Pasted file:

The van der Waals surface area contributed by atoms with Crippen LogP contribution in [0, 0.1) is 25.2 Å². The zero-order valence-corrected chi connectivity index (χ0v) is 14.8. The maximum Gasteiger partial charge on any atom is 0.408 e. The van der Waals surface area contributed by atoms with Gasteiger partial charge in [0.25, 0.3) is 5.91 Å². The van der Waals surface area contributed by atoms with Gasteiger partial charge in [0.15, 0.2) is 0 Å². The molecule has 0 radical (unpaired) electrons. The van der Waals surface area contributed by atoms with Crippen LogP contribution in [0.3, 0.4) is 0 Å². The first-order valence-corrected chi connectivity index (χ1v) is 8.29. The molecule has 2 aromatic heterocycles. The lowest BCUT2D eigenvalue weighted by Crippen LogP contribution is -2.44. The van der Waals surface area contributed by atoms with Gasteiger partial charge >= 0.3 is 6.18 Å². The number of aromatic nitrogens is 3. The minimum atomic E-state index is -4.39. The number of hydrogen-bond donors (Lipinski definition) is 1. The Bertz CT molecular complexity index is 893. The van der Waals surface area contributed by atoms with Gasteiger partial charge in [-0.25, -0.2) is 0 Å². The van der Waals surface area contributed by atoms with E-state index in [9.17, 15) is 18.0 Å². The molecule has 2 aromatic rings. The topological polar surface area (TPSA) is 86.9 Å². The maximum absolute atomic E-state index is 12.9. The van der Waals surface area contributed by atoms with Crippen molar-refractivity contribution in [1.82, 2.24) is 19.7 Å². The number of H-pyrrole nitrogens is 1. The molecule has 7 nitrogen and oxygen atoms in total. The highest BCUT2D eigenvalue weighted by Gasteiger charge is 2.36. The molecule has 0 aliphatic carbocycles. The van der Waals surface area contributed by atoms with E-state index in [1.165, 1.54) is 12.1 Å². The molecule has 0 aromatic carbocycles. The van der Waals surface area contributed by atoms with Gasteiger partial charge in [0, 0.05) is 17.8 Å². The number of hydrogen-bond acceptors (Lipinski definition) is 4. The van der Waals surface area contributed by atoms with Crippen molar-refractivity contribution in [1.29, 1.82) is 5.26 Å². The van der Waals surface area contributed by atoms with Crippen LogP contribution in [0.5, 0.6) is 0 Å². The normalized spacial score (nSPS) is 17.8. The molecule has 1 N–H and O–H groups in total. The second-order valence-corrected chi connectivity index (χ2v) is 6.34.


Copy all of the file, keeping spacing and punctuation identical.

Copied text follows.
The van der Waals surface area contributed by atoms with Crippen LogP contribution in [0, 0.1) is 25.2 Å². The zero-order valence-corrected chi connectivity index (χ0v) is 14.8. The maximum Gasteiger partial charge on any atom is 0.408 e. The van der Waals surface area contributed by atoms with Gasteiger partial charge in [0.25, 0.3) is 5.91 Å². The van der Waals surface area contributed by atoms with Gasteiger partial charge in [0.15, 0.2) is 0 Å². The molecule has 0 radical (unpaired) electrons. The van der Waals surface area contributed by atoms with Crippen LogP contribution in [0.3, 0.4) is 0 Å². The first-order valence-corrected chi connectivity index (χ1v) is 8.29. The molecule has 2 aromatic heterocycles. The lowest BCUT2D eigenvalue weighted by Crippen LogP contribution is -2.44. The van der Waals surface area contributed by atoms with Gasteiger partial charge >= 0.3 is 6.18 Å². The number of aromatic nitrogens is 3. The minimum atomic E-state index is -4.39. The number of hydrogen-bond donors (Lipinski definition) is 1. The Bertz CT molecular complexity index is 893. The van der Waals surface area contributed by atoms with Gasteiger partial charge in [-0.25, -0.2) is 0 Å². The van der Waals surface area contributed by atoms with E-state index in [9.17, 15) is 18.0 Å². The molecule has 2 aromatic rings. The topological polar surface area (TPSA) is 86.9 Å². The maximum absolute atomic E-state index is 12.9. The van der Waals surface area contributed by atoms with Crippen molar-refractivity contribution in [1.82, 2.24) is 19.7 Å². The number of H-pyrrole nitrogens is 1. The molecule has 7 nitrogen and oxygen atoms in total. The highest BCUT2D eigenvalue weighted by Gasteiger charge is 2.36. The molecule has 0 aliphatic carbocycles. The van der Waals surface area contributed by atoms with E-state index in [1.165, 1.54) is 12.1 Å². The molecule has 0 aromatic carbocycles. The van der Waals surface area contributed by atoms with Gasteiger partial charge in [0, 0.05) is 17.8 Å². The number of hydrogen-bond acceptors (Lipinski definition) is 4. The van der Waals surface area contributed by atoms with Crippen molar-refractivity contribution in [1.29, 1.82) is 5.26 Å². The van der Waals surface area contributed by atoms with Crippen LogP contribution in [0.5, 0.6) is 0 Å². The normalized spacial score (nSPS) is 17.8. The molecule has 1 N–H and O–H groups in total. The second-order valence-corrected chi connectivity index (χ2v) is 6.34.